If the Cutoff raises to 2.5 big blinds, then you should always call with K8s-K2s. But if he raised to 3 big blinds, then you should only call with K8s-K5s and fold K3s-K2s.

Against a Button or a Small Blind raise of 2.5 or 3 big blinds, you should call all suited King-X hands.

Another editor’s note: This advice assumes you are in a heads-up pot, meaning no players called in between you and the raiser. If an early or middle position player raises and someone calls in between, you should play slightly tighter in general (and that includes folding more suited King-X hands).

Against a 3-Bet

In highly raked games (which is most poker games, including live games and low stakes online), preflop solvers show that these hands should be folded every time against a 3-bet.

There is a huge penalty (in the form of rake) for calling a 3-bet and seeing a flop when most games have a “no flop, no drop” rule in place. This is why decent hands such as these should still hit the muck against a 3-bet.

If you’re playing in low rake games, then you can start defending with K8s-K6s some of the time when you are on the Button or in the Small Blind. You can also consider 4-betting with these hands at a small frequency.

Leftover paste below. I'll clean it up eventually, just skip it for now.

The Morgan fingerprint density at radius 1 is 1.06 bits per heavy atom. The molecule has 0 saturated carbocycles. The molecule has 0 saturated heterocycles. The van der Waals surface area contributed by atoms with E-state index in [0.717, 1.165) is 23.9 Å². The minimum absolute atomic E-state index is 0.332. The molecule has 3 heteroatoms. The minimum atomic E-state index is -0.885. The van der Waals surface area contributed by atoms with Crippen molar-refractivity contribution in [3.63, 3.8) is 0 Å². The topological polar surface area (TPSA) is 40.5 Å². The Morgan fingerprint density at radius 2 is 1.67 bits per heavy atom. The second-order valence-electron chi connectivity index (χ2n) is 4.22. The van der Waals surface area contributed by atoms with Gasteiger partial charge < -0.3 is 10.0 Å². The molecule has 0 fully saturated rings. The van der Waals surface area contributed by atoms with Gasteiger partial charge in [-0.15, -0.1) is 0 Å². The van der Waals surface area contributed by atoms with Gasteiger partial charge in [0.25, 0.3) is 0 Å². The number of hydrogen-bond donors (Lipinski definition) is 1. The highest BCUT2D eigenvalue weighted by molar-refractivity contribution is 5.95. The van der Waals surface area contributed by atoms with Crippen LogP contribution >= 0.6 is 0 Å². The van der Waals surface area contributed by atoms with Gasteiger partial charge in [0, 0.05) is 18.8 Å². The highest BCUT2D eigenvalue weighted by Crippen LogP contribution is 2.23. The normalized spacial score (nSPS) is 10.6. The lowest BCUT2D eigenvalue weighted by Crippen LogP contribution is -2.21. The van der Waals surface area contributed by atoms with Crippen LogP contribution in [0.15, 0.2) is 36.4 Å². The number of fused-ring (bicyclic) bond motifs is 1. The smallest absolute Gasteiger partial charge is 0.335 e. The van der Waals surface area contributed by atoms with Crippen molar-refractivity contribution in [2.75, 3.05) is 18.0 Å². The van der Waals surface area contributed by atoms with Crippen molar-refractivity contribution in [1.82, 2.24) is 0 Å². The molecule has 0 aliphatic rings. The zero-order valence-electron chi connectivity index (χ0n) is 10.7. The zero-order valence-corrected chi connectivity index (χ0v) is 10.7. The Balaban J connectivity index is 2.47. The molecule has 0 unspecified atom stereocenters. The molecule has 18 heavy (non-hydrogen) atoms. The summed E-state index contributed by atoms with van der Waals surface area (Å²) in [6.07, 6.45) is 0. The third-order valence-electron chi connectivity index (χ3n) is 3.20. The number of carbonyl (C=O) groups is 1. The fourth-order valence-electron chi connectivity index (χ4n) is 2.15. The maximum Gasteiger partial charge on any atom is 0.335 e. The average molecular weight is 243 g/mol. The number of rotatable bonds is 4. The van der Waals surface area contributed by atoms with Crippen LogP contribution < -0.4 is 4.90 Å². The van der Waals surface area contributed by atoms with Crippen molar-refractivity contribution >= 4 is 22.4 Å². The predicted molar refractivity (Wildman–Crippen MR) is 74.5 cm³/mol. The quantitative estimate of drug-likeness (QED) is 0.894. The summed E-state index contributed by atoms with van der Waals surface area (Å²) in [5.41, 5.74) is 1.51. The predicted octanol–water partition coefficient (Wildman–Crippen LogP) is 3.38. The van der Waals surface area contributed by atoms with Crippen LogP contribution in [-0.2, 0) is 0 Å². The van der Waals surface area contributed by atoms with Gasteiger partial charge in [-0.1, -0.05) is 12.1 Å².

Note: Want to upgrade your poker skills? Get free preflop charts and start playing like a pro before the flop.


3 Tips for Playing Low King-X Suited When You Miss the Flop (As the Preflop Raiser)

Tip #1 – When you flop a flush draw, always bet

King-high flush draws are very strong bluffing hands that will often (~36% of the time) improve to become flushes by the river. You want to balance out your value hands with hands like these so that your opponent is always left guessing.

Depending on the specific board, you may also have an overcard, which makes these even better bluffing hands.

Tip #2 – When you flop a straight draw, always bet

Very similar to the last tip, having a straight draw on the flop means that you will have a good chance of improving to a straight on the turn or on the river (16% if you have a gutshot straight draw, 32% if you have an open-ended straight draw).

These medium-low King-high hands don’t have a lot of showdown value and can make a lot of better K-high hands (and sometimes A-high hands) fold on the flop, which is a great added benefit that incentivizes bluffing with them right away. 

Tip #3 – When you have a backdoor flush or straight draw, you should fire a bet very often

When you have some type of backdoor equity, like a backdoor straight draw or backdoor flush draw, then it’s best to bet. This is because it will enable you to continue semi-bluffing when the turn gives you a real draw. If you completely brick on the turn, you can give up.

3 Tips for Playing Low King-X Suited When You Hit the Flop

Tip #1 – When you flop top pair with the lower card in a single-raised pot, lean towards betting on the flop and checking on the turn